In December 2012, PLoS ONE published research into the prevalence and content policies of the most influential biomedical journals on research misconduct and their procedures for addressing allegations of misconduct.
The authors conducted a cross-sectional study of the misconduct policies of 399 high-impact biomedical journals in the United States. The study defined research misconduct as ‘fabrication, falsification, plagiarism, or other practices that seriously deviate from those are commonly accepted within the scientific community for proposing, conducting, or reporting research’, adopting the definition used by the US Office of Research Integrity.
The study found that only a third of top-ranking peer reviewed journals had publically-available definitions of research misconduct. Less than half of these journals set out their procedures for responding to allegations of misconduct.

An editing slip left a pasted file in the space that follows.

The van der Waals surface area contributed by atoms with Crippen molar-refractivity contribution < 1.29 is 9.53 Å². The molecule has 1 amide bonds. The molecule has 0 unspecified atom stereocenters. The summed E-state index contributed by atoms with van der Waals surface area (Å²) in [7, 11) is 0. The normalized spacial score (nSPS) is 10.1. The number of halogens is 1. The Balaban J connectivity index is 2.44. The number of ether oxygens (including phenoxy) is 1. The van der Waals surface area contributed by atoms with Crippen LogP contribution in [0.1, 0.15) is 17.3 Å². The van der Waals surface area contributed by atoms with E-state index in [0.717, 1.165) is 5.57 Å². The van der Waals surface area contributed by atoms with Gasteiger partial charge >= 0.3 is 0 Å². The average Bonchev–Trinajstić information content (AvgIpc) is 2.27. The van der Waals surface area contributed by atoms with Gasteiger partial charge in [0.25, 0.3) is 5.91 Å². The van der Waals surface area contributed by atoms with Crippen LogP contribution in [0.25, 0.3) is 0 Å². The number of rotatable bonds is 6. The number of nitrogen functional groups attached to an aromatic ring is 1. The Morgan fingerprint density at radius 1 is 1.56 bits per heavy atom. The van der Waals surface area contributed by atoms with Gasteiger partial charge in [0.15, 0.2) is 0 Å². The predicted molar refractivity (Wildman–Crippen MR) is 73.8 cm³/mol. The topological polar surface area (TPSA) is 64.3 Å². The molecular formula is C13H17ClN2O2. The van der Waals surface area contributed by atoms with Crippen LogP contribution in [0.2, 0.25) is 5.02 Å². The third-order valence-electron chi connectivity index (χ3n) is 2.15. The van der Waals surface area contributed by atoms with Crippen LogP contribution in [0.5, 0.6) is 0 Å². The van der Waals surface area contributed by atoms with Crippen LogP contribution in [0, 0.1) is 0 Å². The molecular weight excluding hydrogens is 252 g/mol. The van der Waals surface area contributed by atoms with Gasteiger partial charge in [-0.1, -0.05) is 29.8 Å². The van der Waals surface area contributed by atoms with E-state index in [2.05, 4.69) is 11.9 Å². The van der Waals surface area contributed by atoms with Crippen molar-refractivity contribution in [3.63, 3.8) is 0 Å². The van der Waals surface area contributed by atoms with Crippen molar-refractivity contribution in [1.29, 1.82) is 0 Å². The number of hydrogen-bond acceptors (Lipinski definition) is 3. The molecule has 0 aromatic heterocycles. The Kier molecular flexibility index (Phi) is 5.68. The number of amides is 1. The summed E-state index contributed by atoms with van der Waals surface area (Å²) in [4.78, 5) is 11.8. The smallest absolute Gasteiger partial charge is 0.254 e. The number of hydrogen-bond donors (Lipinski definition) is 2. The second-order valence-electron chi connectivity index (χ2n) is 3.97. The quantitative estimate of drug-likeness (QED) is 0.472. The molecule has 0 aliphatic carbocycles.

The authors noted that endorsing standardised international policies was positively associated with the successful implementation of good practice procedures. They recommended that journals and publishers should standardise their policies for research integrity on a global scale, thereby increasing public trust in the integrity of their content.